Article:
Local and international Christian leaders have in a letter demanded a bilateral ceasefire between the Colombian government and the FARC (Revolutionary Armed Forces of Colombia), urging that peace talks resume.
The 52 years of armed conflict in Colombia have cost many of lives, as well as causing displacements among local communities, they noted in a letter issued from Bogota, Colombia, the World Council of Churches said July 14.
The letter was issued July 6 by the Inter-Ecclesial Dialogue for Peace in Colombia (DIPaz).
It is addressed to the Colombian President Juan Manuel Santos, the government's head negotiator in Havana, Humberto de la Calle, FARC commander Timoleón Jiménez and to the FARC head negotiator, Luciano Marín.
The letter follows recent mutual attacks by both FARC and the government which have brought the peace talks in Havana to a critical stage.
The signatories include leaders of global ecumenical organizations including the World Council of Churches, ACT Alliance, the World Communion of Reformed Churches and the Lutheran World Federation, as well as representatives of 40 local churches, ecumenical organizations and over a hundred international partners.
"We cannot help but express our sorrow, as Christians and as human beings, in response to the deaths that continue taking place in Colombia, which could have been avoided with an agreement for a bilateral ceasefire," reads the letter.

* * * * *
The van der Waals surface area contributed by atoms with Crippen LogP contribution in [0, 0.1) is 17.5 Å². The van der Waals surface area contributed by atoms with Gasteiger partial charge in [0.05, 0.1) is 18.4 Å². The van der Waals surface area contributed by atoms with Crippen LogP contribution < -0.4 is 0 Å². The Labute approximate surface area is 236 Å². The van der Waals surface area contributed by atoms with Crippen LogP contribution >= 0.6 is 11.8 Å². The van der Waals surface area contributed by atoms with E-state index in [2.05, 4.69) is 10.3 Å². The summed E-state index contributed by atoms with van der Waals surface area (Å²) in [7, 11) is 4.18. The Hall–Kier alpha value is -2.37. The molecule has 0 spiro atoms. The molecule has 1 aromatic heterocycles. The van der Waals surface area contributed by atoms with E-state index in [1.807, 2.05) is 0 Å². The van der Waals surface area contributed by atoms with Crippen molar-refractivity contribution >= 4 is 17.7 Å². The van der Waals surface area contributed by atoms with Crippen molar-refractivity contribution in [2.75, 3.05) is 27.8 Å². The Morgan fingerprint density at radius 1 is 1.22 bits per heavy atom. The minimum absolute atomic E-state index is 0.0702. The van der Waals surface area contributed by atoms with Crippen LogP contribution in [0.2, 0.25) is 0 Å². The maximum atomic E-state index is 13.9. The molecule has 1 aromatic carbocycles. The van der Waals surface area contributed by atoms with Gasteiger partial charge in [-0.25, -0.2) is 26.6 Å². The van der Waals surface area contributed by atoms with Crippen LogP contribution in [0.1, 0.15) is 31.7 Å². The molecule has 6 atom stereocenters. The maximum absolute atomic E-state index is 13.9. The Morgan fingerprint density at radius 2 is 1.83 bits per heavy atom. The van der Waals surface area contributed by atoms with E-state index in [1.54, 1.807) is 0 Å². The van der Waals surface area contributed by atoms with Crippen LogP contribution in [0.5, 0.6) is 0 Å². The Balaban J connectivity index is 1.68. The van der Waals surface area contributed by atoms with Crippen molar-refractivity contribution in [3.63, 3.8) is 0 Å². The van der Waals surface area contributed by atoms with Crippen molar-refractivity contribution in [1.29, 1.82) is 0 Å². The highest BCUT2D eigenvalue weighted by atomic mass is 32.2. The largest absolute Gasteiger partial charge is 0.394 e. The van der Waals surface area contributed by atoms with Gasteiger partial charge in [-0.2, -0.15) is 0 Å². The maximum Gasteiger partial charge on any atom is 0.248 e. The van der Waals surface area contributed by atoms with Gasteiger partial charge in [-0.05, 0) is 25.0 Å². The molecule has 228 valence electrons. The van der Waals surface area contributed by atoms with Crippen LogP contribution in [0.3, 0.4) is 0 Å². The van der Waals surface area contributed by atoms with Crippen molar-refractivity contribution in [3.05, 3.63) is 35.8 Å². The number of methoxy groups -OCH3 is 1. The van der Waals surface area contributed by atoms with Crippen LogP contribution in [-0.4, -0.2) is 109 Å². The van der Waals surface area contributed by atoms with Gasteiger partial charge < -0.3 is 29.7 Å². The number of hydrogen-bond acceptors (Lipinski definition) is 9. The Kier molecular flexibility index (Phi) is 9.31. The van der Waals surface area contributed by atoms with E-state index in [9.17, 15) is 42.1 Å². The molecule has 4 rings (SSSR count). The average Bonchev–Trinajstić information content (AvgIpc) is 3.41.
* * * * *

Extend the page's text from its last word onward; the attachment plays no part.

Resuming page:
"The government should change their position from refusing an agreement for a bilateral ceasefire to a position in favour of life and the greater legitimacy of the continued dialogues. The FARC should return to their willingness and decision to maintain a ceasefire," the letter continues.
Georges Lemopoulos, the WCC's acting general secretary, comments: "We want to express solidarity with the Colombian people and accompany them in their search for justice and peace."
"The peace talks between the government and the FARC must bring forth lasting peace with social justice for the Colombian people, something they immensely deserve," he added.
The letter's signatories have also expressed "joy and hope for the advances reached in the dialogues underway in Havana, Cuba, on the topics of comprehensive agricultural development, political participation, and the solution to the drug problem."
It acknowledges the progress made towards de-escalation of the conflict, such as an agreement about removal of land mines and other explosives.
It also recognized agreement on the formation of a Truth Commission; and a report published by the Historic Commission on the Armed Conflict.
"We join in the call made weeks ago by the governments of Cuba and Norway, in their role as guarantors of the conversations, that an agreement be reached for a bilateral ceasefire and end of hostilities, that the accords already reached be preserved, and that dialogue advance on the topics still pending on the agenda," reads the letter.
The churches and organizations involved in DIPaz include the Presbyterian Church of Colombia, the Evangelical Lutheran Church of Colombia, the Mennonite Church of Colombia, Justapaz (a Mennonite organization focused on justice, reconciliation and nonviolent action), Mencoldes (a Mennonite foundation focused on development), the Inter-Ecclesial Commission for Justice and Peace, the Baptist University, World Service department of the Lutheran World Federation, and the program of Faith, Economy, Ecology, and Society of the Latin American Council of Churches.
DIPaz engages churches and faith based organizations working for the last two years to contribute effectively towards the peace process of Colombia.
The main areas of work of the DIPaz are reconciliation, non-violent action, truth and justice.
The group works for advocacy inside the churches, with the government, in social sectors and also directly with the peace process between the government and the FARC in Havana, Cuba.